In determining the amount of child support that was appropriate under the circumstances of this case, the court explained that it considered the Connecticut child support guidelines and the parties' finances. Accordingly, ‘‘[t]he court adopts the figure of $170 per week offered by the defendant in his proposed orders for the plaintiff's child support obligation [for the daughter]. The court declines to make a finding regarding what percentage of the January, 2011 unallocated support order[4] should be calculated as child support.'' The court further stated that although the defendant sought financial orders in his motion for modification, ‘‘he did not submit a signed, sworn financial affidavit until ordered to so by the court on May 22, 2015. Prior to June 8, 2015, the most recent financial affidavits filed were those filed on January 27, 2011, at the time of the judgment of dissolution. . . . Given the current ages and level of maturity of the parties' children, the court finds that the notification requirement of the separation agreement should be adjusted.'' (Footnote omitted.) This appeal followed. Additional facts will be set forth as necessary.

         Before addressing the merits of the defendant's appeal, we first set forth our well established standard of review in domestic relations matters. ‘‘[T]his court will not disturb trial court orders unless the trial court has abused its legal discretion or its findings have no reasonable basis in the facts. . . . As has often been explained, the foundation for this standard is that the trial court is in a clearly advantageous position to assess the personal factors significant to a domestic relations case. . . . In determining whether a trial court has abused its broad discretion in domestic relations matters, we allow every reasonable presumption in favor of the correctness of its action. . . . Notwithstanding the great deference accorded the trial court in dissolution proceedings, a trial court's ruling . . . may be reversed if, in the exercise of its discretion, the trial court applies the wrong standard of law.'' (Citations omitted; internal quotation marks omitted.) Gabriel v. Gabriel, 324 Conn. 324, 336, A.3d (2017). Guided by these principles, we address in turn each of the defendant's claims.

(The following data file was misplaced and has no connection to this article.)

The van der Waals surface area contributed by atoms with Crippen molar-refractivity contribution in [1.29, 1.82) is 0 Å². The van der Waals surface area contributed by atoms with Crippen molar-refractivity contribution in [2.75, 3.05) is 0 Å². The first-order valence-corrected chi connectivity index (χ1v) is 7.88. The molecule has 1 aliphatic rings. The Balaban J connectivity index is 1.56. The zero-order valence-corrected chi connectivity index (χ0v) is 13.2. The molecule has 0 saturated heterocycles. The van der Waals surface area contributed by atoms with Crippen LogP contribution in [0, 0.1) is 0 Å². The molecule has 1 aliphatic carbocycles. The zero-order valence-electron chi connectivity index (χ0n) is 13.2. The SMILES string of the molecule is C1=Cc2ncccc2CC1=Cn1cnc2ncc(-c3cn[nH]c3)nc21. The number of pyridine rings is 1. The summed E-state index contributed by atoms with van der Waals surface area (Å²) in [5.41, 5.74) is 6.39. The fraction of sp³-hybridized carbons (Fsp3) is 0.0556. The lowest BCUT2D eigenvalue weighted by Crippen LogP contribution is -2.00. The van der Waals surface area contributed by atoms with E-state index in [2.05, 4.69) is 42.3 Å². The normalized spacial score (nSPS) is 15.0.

The defendant first claims that the court erred in failingtogrant a child support overpayment credit retroactive to any period prior to December 9, 2014. The defendant presents two statutory bases to support his claim. He contends that (A) pursuant to General Statutes § 46b-224, the court was obligated to issue a child support credit retroactive to July 14, 2014, which was the date that the court approved the parties' first agreement modifying the primary physical custody of the daughter on a temporary basis and (B) pursuant to General Statutes § 46b-86 (a), the court abused its discretion in failing to issue ...